The “connected” car market is expected to be worth $44.4 billion in 2018, with 21 million of the cars sold in that year fitted with so-called smartphone integration systems. Car connectivity, now a bona fide part of the Internet of Things (IoT), offers endless opportunities for new features and services, ranging from simple music and video streaming capabilities to the remote control of vehicles. In addition to the many new conveniences and opportunities this technology will bring, new security risks will also rise. Greater connectivity increases the attack surfaces of these “smart” vehicles. These new threats will affect everyone involved in their construction and maintenance, from equipment manufacturers to dealers, mechanics, and of course drivers and their passengers.
The massive influx of new data that will be generated by connected cars will be the main source of these new vulnerabilities. Mileage tracking software to optimize range, remote diagnostics servicing, and predictive maintenance monitors are only a few examples of the many new smart devices generating constant streams of data from inside connected cars. Outside connections, linking individual cars with larger networks, will also become prolific with new services such as smart vehicle insurance systems that collect driving data to adjust premiums, and traffic flow and parking apps gaining in popularity. These increases in the amount of data generated will create a growing challenge for collectors in securing data across all attack vectors at all times.
Any small object connected to the Internet is exposed to the full force of malicious attacks, ranging from malware to buffer overflow exploits. With something as complex as a smart car carrying 100 or more electronic control units (ECUs), the attack surface is exponentially broadened as each ECU must be secured in some shape or form. As demonstrated by the recent experiment on a Jeep Cherokee, hackers can not only steal valuable data, but can also remotely control the vehicle by commandeering its accelerator, brake, and steering systems. Based on their study of 20 recent models (2014 to 2015) from multiple car manufacturers, the hackers of Jeep Cherokee pointed out that the success of hacking cars depends on three major categories: remote attack surfaces, cyberphysical features, and in-vehicle network architectures. They identified more than seven major categories of remote attack surfaces.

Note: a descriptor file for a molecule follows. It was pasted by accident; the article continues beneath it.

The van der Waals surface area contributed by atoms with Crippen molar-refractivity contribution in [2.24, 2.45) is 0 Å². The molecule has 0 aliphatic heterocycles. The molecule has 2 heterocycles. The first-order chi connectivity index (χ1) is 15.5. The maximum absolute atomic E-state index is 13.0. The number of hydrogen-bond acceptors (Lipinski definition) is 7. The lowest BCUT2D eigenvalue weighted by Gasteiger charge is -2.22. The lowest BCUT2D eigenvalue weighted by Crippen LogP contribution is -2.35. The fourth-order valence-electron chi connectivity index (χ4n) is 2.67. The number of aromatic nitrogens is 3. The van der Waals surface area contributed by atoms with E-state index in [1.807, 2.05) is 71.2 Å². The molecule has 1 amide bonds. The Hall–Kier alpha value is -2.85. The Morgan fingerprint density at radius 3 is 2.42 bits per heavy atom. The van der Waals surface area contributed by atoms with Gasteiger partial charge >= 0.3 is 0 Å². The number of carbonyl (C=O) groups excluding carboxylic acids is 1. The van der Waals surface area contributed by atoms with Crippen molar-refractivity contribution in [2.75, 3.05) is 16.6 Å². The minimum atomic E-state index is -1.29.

The financial costs of these cyber attacks are also great. Experts estimate that the likely annual cost to the global economy from cybercrime is more than $445 billion, including both the gains to criminals and the costs to companies for recovery and defense. With 90 percent of new vehicles in western Europe scheduled to be connected to the Internet by 2020, there will be a strong incentive for hackers to follow the new market opportunity. The ramifications of automotive cyber attacks go beyond the reputational or financial consequences for car companies as hacked accelerators, for instance, can create life-threatening situations for drivers and their passengers.
Despite the expanding nature of automotive cyber attacks, a number of collaborative approaches of defenses to prevent, detect, and remediate threats can be taken. Hardware-based defense in and around the ECUs, software-based protection, cloud security services, network monitoring, and appropriate data encryption are key layers for smart-car cybersecurity. Comprehensive incident response plans with all stakeholders are a critical element of vehicle cybersecurity as well. Collaboration among manufacturers, drivers, dealers, third-party security vendors, aftermarket service shops, and app stores will be increasingly important for the smooth transition to smarter cars.